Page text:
NBC and 'SNL' targeted over Jesus skit. Do such ad boycotts work?
Sears is taking steps to keep its ads off online rebroadcasts of the 'Saturday Night Live' skit, after a conservative Christian group complained. Such ad boycotts do have effects, say media analysts – but not usually the intended one.
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For instance, the very act of calling these companies out, says Mr. Thompson, triggers media coverage and dialogues about issues such as First Amendment protections and the line between hate speech and offensive but nonetheless protected free speech. "One of the good things about people exercising their ability to complain and ask for some form of redress as guaranteed by various rights, is that it brings the conversation about those rights to far more people,” he says.
While SNL fans and its critics may disagree whether the skit insulted people of faith, the exercise of a high-profile back and forth sends an important message, notes Brett Wilmot, associate director of the Ethics Program at Villanova University in Philadelphia.
“What we see here on behalf of both parties is what we should expect in an environment in which freedom of expression is protected and encouraged,” says Professor Wilmot, via e-mail. By contrast, death threats and street violence have erupted on occasions, such as in 2005 in Denmark, when Western media published unflattering depictions of the prophet Muhammad, offending Muslims in Europe and the Middle East.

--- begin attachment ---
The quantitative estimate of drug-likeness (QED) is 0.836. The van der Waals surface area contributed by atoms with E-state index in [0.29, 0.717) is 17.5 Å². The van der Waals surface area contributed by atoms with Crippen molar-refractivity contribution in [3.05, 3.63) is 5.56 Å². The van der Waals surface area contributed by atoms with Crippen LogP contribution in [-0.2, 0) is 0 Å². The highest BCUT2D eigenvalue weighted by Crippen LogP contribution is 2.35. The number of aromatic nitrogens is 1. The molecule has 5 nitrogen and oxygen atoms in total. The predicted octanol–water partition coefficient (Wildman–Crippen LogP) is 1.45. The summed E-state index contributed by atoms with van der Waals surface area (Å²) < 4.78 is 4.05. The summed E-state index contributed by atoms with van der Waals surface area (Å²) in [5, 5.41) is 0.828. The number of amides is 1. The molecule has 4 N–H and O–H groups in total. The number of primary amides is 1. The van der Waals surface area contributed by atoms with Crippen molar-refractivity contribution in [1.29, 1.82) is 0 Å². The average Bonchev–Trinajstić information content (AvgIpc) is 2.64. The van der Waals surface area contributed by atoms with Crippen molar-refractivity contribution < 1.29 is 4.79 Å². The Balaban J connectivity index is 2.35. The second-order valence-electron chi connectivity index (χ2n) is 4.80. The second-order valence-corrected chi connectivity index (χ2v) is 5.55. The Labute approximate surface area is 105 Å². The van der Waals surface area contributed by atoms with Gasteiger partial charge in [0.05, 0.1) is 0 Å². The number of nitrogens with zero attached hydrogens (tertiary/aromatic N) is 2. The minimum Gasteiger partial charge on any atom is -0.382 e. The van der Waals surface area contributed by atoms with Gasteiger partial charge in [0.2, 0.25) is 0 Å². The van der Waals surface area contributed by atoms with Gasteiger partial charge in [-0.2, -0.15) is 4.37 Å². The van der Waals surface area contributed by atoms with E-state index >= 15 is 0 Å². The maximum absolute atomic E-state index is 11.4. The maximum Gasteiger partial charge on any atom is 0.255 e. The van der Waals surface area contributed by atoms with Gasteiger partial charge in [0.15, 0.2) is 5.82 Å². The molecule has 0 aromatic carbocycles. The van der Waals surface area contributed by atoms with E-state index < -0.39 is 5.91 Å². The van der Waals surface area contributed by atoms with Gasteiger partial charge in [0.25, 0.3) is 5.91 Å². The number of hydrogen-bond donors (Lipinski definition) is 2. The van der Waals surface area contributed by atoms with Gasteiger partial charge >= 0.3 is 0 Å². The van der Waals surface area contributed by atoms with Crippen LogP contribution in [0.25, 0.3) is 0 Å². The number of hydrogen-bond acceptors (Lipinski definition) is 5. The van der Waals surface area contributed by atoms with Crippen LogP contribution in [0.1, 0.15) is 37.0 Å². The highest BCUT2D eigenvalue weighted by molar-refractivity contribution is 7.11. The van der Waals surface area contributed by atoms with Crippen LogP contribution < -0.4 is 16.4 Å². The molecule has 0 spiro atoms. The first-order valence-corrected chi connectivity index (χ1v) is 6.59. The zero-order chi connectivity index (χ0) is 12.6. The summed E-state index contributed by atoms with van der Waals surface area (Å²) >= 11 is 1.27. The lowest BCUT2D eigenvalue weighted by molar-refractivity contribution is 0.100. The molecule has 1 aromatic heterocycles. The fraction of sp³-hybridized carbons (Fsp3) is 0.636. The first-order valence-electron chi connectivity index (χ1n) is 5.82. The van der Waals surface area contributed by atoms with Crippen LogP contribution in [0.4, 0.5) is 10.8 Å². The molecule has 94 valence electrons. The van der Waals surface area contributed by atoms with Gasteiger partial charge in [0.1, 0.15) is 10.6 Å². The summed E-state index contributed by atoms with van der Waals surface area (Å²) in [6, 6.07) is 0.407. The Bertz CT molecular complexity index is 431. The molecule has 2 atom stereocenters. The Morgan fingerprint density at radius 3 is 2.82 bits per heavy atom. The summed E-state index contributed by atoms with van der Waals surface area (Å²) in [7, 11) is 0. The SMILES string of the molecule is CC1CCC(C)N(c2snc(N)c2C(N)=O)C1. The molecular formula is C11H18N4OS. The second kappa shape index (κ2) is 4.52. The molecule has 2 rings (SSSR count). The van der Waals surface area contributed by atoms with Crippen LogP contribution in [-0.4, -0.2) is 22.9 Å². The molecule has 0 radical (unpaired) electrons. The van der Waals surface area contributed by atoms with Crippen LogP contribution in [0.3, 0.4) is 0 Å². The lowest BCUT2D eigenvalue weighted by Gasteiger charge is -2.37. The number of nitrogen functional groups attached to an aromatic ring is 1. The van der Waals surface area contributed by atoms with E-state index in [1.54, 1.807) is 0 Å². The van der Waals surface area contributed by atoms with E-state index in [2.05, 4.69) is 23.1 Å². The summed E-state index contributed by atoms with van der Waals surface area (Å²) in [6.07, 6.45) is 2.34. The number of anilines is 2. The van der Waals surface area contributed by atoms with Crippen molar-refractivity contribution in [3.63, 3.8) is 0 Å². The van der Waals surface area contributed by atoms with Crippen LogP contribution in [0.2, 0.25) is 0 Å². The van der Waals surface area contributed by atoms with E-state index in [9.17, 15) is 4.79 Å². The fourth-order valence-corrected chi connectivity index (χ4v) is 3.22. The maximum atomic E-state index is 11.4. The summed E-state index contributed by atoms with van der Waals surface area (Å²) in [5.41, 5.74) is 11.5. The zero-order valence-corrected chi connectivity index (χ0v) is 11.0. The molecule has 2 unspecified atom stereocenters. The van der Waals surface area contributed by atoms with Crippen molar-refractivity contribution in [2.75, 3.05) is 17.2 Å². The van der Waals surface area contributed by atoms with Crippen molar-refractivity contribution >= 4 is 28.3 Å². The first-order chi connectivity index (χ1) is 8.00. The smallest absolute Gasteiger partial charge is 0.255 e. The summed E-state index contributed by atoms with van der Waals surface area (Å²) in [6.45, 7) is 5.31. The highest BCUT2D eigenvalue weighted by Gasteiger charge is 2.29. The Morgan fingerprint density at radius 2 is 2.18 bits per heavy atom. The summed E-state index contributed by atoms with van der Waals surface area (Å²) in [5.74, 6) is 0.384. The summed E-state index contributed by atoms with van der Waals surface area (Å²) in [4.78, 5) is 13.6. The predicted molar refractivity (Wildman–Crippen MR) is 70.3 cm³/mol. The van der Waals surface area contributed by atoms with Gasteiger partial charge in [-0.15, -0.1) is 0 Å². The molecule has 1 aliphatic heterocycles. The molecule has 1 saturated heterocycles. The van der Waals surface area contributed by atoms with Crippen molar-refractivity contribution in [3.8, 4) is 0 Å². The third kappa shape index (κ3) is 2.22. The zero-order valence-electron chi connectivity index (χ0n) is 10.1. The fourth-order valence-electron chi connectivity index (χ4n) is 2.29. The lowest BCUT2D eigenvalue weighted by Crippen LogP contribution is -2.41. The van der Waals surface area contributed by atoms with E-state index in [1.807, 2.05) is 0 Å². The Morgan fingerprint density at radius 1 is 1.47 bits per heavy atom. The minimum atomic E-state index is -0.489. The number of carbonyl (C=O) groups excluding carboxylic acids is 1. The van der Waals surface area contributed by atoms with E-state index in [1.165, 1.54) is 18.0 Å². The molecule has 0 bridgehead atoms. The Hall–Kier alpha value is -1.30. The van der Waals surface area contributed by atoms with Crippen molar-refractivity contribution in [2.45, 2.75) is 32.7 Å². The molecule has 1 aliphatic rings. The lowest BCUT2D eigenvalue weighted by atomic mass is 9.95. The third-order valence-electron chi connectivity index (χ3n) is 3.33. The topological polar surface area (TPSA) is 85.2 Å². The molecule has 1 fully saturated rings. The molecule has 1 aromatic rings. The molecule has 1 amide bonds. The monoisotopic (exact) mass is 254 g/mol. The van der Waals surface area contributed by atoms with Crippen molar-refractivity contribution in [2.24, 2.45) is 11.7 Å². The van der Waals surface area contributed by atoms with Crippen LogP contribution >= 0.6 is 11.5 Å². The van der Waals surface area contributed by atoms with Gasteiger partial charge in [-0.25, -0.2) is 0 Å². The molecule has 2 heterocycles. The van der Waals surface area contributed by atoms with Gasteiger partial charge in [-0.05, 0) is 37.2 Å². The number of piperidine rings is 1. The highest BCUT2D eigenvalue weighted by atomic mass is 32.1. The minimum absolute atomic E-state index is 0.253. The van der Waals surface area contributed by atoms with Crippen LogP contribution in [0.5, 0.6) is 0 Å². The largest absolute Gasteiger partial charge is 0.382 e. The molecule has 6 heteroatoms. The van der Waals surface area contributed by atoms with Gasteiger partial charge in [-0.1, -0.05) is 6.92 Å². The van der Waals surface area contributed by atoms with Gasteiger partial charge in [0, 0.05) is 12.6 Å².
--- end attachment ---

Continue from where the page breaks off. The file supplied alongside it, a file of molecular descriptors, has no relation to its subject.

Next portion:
AFA has not threatened anyone with harm, adds Wilmot: “It hasn't called for the writers or producers to be stoned or otherwise manhandled.” It has simply asked advertisers to choose where to spend their resources based on an evaluation of the content of the material that ad dollars were previously supporting, he notes.
An important difference between “some of the scarier examples associated with Islamist responses to blasphemy is precisely that this exchange between the AFA and NBC is taking place completely within the context of ‘speech,’ " says Wilmot.
A free society is not one that guarantees its citizens freedom from being offended, he continues, “but it is one that encourages us to respond to offenses non-violently through a further exchange of ideas."
Such give and take shows that the First Amendment to be in a healthy state, says communication professor Jeffrey McCall of DePauw University in Greencastle, Ind. “Free speech was created and defended by the constitutional Founders to provide a robust, rough and tumble societal dialogue,” he says via e-mail. It is useful to remember, however, that in the case of such iconic media outlets as "Saturday Night Live" or Rush Limbaugh, “Rush Limbaugh is still on the air making money even after many attempts over the years to shame his sponsors.”
These outlets might lose some sponsors, but others will want to step in, says Professor McCall. “Even if Sears or other advertisers pull out, another corporation will want to reach the viewership that 'SNL' grabs each week.”
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